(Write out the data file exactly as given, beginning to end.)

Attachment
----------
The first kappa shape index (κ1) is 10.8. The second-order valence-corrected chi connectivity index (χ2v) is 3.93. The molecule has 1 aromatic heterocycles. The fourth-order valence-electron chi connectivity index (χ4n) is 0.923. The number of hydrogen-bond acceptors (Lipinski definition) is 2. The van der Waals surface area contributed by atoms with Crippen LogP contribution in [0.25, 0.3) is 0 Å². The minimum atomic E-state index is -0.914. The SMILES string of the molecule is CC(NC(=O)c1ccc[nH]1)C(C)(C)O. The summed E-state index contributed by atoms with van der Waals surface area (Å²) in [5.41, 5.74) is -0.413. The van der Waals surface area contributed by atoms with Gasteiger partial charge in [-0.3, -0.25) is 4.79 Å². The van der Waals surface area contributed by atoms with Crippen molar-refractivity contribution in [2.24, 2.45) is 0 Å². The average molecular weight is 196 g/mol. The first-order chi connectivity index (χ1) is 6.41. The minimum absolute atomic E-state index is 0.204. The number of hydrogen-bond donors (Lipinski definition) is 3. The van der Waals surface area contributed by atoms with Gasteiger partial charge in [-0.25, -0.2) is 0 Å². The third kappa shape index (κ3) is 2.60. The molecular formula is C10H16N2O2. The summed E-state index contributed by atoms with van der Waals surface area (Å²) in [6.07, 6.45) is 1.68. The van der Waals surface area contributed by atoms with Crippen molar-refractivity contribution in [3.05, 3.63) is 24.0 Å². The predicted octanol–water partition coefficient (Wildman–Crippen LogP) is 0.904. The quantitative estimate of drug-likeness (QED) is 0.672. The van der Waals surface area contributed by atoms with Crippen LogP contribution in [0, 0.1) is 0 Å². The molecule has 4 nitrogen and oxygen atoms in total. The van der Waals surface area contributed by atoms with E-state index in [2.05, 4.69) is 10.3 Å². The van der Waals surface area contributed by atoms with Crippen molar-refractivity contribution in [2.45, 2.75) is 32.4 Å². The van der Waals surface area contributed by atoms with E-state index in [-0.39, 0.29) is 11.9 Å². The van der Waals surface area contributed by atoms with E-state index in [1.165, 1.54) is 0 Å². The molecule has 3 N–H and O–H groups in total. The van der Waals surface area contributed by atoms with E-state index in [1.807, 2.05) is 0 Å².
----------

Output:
The first kappa shape index (κ1) is 10.8. The second-order valence-corrected chi connectivity index (χ2v) is 3.93. The molecule has 1 aromatic heterocycles. The fourth-order valence-electron chi connectivity index (χ4n) is 0.923. The number of hydrogen-bond acceptors (Lipinski definition) is 2. The van der Waals surface area contributed by atoms with Crippen LogP contribution in [0.25, 0.3) is 0 Å². The minimum atomic E-state index is -0.914. The SMILES string of the molecule is CC(NC(=O)c1ccc[nH]1)C(C)(C)O. The summed E-state index contributed by atoms with van der Waals surface area (Å²) in [5.41, 5.74) is -0.413. The van der Waals surface area contributed by atoms with Gasteiger partial charge in [-0.3, -0.25) is 4.79 Å². The van der Waals surface area contributed by atoms with Crippen molar-refractivity contribution in [2.24, 2.45) is 0 Å². The average molecular weight is 196 g/mol. The first-order chi connectivity index (χ1) is 6.41. The minimum absolute atomic E-state index is 0.204. The number of hydrogen-bond donors (Lipinski definition) is 3. The van der Waals surface area contributed by atoms with Gasteiger partial charge in [-0.25, -0.2) is 0 Å². The third kappa shape index (κ3) is 2.60. The molecular formula is C10H16N2O2. The summed E-state index contributed by atoms with van der Waals surface area (Å²) in [6.07, 6.45) is 1.68. The van der Waals surface area contributed by atoms with Crippen molar-refractivity contribution in [3.05, 3.63) is 24.0 Å². The predicted octanol–water partition coefficient (Wildman–Crippen LogP) is 0.904. The quantitative estimate of drug-likeness (QED) is 0.672. The van der Waals surface area contributed by atoms with Crippen LogP contribution in [0, 0.1) is 0 Å². The molecule has 4 nitrogen and oxygen atoms in total. The van der Waals surface area contributed by atoms with E-state index in [2.05, 4.69) is 10.3 Å². The van der Waals surface area contributed by atoms with Crippen molar-refractivity contribution in [2.45, 2.75) is 32.4 Å². The van der Waals surface area contributed by atoms with E-state index in [-0.39, 0.29) is 11.9 Å². The van der Waals surface area contributed by atoms with E-state index in [1.165, 1.54) is 0 Å². The molecule has 3 N–H and O–H groups in total. The van der Waals surface area contributed by atoms with E-state index in [1.807, 2.05) is 0 Å².